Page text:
I’m often asked, is the volume of spam rising and what can be done about it. The short answer of course is that the volume of spam continues to rise and the technologies used to block them continues to become more sophisticated, and at the same time the expectation from customers on spam detection rates continue to rise. In a previous role at another security vendor, the target was to achieve greater than 95% detection of spam. Now at SophosLabs we monitor the catch rate constantly aiming to keep it will above 99%.
Actual catch rates don’t really matter though to be honest. It’s how many spam messages get through that really counts. If a user normally gets five spam messages a day, and then it increases to 10 a day, the user doesn’t (and shouldn’t care) whether its because the spam volume has doubled or the catch rate has dropped. It’s all about perception.
But how can we stop this rise in spam volumes, how can we reduce the number of spam messages arriving in inboxes, consuming valuable user time, not to mention bandwidth and storage.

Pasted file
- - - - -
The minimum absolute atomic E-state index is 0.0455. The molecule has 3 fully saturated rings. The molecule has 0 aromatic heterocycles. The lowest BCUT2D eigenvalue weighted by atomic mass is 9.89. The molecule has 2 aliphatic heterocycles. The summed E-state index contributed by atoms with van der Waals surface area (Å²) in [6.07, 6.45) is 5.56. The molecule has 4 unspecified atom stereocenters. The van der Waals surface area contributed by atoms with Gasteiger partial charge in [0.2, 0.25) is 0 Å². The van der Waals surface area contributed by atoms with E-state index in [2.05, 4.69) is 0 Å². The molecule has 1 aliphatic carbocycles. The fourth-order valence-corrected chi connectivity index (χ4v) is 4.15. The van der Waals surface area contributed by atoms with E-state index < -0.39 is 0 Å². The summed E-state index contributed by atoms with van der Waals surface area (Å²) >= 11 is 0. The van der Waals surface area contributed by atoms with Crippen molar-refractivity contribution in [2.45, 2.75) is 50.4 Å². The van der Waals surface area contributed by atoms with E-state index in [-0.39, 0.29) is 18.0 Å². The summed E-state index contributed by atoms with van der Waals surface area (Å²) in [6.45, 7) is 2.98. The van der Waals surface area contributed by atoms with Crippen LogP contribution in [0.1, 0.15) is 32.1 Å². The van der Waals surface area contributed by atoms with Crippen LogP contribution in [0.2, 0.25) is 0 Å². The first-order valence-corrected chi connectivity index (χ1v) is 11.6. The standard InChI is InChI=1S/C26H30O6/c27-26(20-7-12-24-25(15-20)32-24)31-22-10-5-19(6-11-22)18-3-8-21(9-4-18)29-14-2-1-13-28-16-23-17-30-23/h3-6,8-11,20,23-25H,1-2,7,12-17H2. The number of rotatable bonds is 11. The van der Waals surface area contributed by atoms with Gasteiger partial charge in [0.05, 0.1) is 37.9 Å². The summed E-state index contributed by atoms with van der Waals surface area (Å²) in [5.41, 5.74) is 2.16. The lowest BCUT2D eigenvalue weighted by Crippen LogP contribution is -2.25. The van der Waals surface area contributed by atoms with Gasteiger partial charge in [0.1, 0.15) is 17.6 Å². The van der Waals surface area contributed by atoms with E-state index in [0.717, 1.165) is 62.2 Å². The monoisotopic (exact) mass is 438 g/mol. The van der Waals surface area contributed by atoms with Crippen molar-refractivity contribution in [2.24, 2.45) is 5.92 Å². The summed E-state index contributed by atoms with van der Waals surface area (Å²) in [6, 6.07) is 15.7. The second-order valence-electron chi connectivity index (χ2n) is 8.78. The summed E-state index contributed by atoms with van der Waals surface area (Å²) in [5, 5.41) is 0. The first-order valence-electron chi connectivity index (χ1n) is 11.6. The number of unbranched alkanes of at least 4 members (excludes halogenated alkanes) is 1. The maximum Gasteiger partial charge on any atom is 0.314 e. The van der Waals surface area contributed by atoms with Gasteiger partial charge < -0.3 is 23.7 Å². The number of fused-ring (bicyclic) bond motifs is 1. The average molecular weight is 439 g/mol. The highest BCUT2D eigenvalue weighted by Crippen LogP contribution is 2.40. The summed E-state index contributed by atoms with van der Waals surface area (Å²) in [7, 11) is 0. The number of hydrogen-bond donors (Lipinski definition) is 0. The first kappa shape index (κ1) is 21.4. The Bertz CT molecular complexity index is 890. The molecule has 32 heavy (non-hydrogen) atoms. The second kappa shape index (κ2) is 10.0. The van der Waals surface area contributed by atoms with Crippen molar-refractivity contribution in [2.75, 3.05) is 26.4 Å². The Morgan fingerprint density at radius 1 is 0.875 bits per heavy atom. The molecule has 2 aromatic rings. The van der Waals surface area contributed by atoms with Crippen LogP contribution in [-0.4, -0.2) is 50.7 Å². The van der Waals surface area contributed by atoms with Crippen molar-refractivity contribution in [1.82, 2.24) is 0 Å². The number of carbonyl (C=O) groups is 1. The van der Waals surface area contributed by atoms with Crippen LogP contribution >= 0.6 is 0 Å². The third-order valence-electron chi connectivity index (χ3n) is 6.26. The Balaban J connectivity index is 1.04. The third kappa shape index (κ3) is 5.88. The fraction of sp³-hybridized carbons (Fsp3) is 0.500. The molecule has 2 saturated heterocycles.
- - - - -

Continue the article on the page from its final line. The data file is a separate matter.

Well, I’m pleased to say I have the solution.
Stop clicking on links in spam messages and stop purchasing goods from the spammers!
Spammers make money, not by sending spam messages, but by users clicking on the links and subsequently purchasing goods. If people stopped buying from them, the spammers would go out of business. It’s simple economics.
Surely it can’t be that simple, surely nobody clicks on links in spam? Actually, they do, and they do it a lot!
As well as blocking malicious websites, the Sophos Web Appliance also classifies links seen in spam as ‘Medium Risk’. Administrators can choose to block these URLs. Customers also have the option to opt into reporting data back to SophosLabs. From this data we can find out how many times ‘Spam’ URLs have been accessed. The results are really quite surprising.
In the first 12 days of this month, 0.11% of URL’s visited, were to spam URLs. Now that may not seem like much, but it is less than 1 in every 1000 page requests. Considering a single website may contain several individual elements that are separate requests, this is a very high percentage of all web traffic.
So if a spammer sends out a million messages, and gets a similar ‘hit’ rate, they will get 1100 visits to the website. If just one of those people purchase goods of a $10 value. You can quickly see that the more spam messages sent, the better the return.
Now I realise the logic (and the math) is an over simplification, but the simple fact is, people DO click on spam links and people DO purchase spamvertised goods. That’s why there is spam.
Isn’t it time you took the Sophos spam pledge?